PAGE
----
Second, the hope in the medical community is that Everett's recovery will lead to funding for clinical trials on the effects of moderate hypothermia in spinal cord injury cases. Hadley says, "Did the hypothermia make a difference? It may have been of benefit, but as scientists we don't know. We need clinical trials, where multiple patients get it and similar patients don't, to see if it has real merit." The irony is that Everett's highly publicized recovery could make it difficult to recruit patients for a clinical trial in which some participants do not receive the treatment he did.
Many surgeons called for caution. Even Green says, "Don't administer hypothermia unless it's part of a whole continuum of care, like Dr. Cappuccino used it. We don't need people being cowboys out there."
Cappuccino does not waver. "I am convinced that cold therapy helped this young man," he says. "I will use it again."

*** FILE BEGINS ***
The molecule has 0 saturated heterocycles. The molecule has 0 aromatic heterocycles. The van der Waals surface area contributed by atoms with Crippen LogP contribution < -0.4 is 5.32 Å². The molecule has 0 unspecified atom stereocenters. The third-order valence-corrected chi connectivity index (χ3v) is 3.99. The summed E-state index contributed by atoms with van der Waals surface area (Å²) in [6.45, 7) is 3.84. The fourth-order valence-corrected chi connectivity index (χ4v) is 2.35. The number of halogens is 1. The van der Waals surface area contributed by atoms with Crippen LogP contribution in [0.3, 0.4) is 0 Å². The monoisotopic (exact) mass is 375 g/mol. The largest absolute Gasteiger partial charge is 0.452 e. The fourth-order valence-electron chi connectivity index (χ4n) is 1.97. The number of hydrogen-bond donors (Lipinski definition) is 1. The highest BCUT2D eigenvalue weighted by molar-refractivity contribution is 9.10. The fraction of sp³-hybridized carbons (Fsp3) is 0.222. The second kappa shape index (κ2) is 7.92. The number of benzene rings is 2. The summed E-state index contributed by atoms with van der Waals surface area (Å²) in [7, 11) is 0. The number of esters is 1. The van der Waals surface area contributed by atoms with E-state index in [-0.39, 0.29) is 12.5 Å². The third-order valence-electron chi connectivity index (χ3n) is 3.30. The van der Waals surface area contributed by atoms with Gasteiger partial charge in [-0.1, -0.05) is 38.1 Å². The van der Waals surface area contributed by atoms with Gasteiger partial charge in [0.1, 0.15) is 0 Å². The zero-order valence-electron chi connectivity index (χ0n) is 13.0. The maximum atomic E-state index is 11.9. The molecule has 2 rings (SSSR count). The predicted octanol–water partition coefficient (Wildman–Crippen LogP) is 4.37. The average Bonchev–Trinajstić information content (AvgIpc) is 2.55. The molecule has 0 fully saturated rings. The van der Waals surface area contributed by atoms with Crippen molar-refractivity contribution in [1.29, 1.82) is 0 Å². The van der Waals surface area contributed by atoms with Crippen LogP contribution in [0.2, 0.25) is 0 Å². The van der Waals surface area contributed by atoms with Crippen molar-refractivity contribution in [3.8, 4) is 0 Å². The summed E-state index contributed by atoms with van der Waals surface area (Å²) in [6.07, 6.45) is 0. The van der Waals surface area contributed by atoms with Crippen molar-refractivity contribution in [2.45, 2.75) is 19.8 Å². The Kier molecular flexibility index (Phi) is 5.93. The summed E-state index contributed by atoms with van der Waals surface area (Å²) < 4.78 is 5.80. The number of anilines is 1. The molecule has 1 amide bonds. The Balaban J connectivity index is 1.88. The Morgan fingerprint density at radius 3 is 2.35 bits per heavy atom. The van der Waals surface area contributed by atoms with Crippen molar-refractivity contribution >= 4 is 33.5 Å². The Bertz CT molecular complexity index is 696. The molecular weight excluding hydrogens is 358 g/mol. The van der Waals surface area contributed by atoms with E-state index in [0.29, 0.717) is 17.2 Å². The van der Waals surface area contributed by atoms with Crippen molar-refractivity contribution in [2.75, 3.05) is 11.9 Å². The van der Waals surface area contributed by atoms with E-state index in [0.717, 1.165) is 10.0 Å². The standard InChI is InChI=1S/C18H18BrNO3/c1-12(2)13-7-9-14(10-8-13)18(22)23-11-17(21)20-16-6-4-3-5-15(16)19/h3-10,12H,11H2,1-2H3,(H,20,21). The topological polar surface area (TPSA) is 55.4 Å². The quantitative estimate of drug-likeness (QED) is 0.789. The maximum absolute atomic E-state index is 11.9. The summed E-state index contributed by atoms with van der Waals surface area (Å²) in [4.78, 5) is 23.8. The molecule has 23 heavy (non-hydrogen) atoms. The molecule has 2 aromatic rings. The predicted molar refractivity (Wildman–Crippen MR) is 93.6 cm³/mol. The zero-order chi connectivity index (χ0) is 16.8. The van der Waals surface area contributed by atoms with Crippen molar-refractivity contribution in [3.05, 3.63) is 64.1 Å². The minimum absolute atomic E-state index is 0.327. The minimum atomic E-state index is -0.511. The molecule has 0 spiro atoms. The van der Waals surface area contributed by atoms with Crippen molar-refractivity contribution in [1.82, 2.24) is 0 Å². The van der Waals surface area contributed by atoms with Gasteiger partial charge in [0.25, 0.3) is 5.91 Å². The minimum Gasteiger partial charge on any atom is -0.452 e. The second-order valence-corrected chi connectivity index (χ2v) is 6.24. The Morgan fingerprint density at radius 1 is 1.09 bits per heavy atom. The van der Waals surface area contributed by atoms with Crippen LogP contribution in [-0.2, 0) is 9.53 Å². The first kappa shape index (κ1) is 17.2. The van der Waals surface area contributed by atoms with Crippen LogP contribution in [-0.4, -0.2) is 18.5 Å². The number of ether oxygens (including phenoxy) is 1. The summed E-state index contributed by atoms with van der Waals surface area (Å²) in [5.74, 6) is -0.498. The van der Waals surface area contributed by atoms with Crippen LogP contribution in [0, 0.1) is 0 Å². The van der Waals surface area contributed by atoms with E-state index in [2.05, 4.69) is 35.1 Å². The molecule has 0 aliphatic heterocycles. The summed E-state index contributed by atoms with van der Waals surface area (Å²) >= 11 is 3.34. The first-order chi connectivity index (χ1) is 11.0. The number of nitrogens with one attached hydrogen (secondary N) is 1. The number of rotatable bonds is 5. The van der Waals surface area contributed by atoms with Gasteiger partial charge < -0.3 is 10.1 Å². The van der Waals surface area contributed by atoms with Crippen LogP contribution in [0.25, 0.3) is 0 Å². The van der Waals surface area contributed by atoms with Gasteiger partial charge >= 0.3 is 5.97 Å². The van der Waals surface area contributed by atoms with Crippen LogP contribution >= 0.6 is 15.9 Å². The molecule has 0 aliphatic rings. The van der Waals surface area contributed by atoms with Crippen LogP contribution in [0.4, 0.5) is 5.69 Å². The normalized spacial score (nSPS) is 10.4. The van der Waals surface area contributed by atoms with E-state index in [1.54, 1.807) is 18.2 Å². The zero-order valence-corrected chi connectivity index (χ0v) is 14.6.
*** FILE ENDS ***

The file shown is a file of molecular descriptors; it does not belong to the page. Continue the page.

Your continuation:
For Everett, meanwhile, clinical trials and journal articles are of little import. "I know what Dr. Cappuccino did," he says. "He saved my life."
Here is familiar noise, the soundtrack of an athlete's life. The heavy crash of a weight stack falling, the grunts that come with effort, the exhortations of trainers pushing players. Everett has heard it all a thousand times. But as much as this is the same, it is also deeply different. He is in the first-floor gym at The Institute for Rehabilitation and Research in Houston. His coach is occupational therapist Lisa Criswell, and his assignment is to lift a very small pile of plates on a chest press machine, to strengthen his upper body. It is hard work. "Kevin was frustrated at first," says Criswell. "But such a jump since then."
Between sets, another therapist passes, holding a football. Everett turns his palms up, calling for the ball. The therapist tosses a soft knuckler that drops between Everett's hands and settles into his lap. "Right in the breadbasket," he says. The moment is weighted with symbolism.